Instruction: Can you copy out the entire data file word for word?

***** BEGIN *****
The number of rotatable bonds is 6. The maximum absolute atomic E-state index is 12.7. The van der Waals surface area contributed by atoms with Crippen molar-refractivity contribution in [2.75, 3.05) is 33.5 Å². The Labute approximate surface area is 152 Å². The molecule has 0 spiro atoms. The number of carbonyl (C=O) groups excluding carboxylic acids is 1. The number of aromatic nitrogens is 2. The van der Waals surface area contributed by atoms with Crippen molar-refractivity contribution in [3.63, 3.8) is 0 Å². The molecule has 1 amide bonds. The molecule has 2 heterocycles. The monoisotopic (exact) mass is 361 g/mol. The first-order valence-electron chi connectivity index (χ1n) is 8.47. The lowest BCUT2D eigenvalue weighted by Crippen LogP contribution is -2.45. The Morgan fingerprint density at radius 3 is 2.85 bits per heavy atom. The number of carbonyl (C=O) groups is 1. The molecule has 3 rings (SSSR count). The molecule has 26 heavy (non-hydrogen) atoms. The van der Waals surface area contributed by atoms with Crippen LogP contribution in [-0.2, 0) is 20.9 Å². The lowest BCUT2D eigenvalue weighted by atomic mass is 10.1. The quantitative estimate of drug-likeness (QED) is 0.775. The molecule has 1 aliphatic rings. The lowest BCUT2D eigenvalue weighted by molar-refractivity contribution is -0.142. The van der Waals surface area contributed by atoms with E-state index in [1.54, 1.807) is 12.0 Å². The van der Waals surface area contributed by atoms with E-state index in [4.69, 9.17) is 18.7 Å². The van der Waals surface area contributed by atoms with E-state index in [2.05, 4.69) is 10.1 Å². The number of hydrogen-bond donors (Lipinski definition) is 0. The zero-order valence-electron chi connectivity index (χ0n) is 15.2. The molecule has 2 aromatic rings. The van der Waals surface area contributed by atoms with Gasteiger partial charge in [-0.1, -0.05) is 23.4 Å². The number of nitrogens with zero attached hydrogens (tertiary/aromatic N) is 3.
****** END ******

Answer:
The number of rotatable bonds is 6. The maximum absolute atomic E-state index is 12.7. The van der Waals surface area contributed by atoms with Crippen molar-refractivity contribution in [2.75, 3.05) is 33.5 Å². The Labute approximate surface area is 152 Å². The molecule has 0 spiro atoms. The number of carbonyl (C=O) groups excluding carboxylic acids is 1. The number of aromatic nitrogens is 2. The van der Waals surface area contributed by atoms with Crippen molar-refractivity contribution in [3.63, 3.8) is 0 Å². The molecule has 1 amide bonds. The molecule has 2 heterocycles. The monoisotopic (exact) mass is 361 g/mol. The first-order valence-electron chi connectivity index (χ1n) is 8.47. The lowest BCUT2D eigenvalue weighted by Crippen LogP contribution is -2.45. The Morgan fingerprint density at radius 3 is 2.85 bits per heavy atom. The number of carbonyl (C=O) groups is 1. The molecule has 3 rings (SSSR count). The molecule has 26 heavy (non-hydrogen) atoms. The van der Waals surface area contributed by atoms with Crippen LogP contribution in [-0.2, 0) is 20.9 Å². The lowest BCUT2D eigenvalue weighted by atomic mass is 10.1. The quantitative estimate of drug-likeness (QED) is 0.775. The molecule has 1 aliphatic rings. The lowest BCUT2D eigenvalue weighted by molar-refractivity contribution is -0.142. The van der Waals surface area contributed by atoms with E-state index in [1.54, 1.807) is 12.0 Å². The van der Waals surface area contributed by atoms with E-state index in [4.69, 9.17) is 18.7 Å². The van der Waals surface area contributed by atoms with E-state index in [2.05, 4.69) is 10.1 Å². The number of hydrogen-bond donors (Lipinski definition) is 0. The zero-order valence-electron chi connectivity index (χ0n) is 15.2. The molecule has 2 aromatic rings. The van der Waals surface area contributed by atoms with Gasteiger partial charge in [-0.1, -0.05) is 23.4 Å². The number of nitrogens with zero attached hydrogens (tertiary/aromatic N) is 3.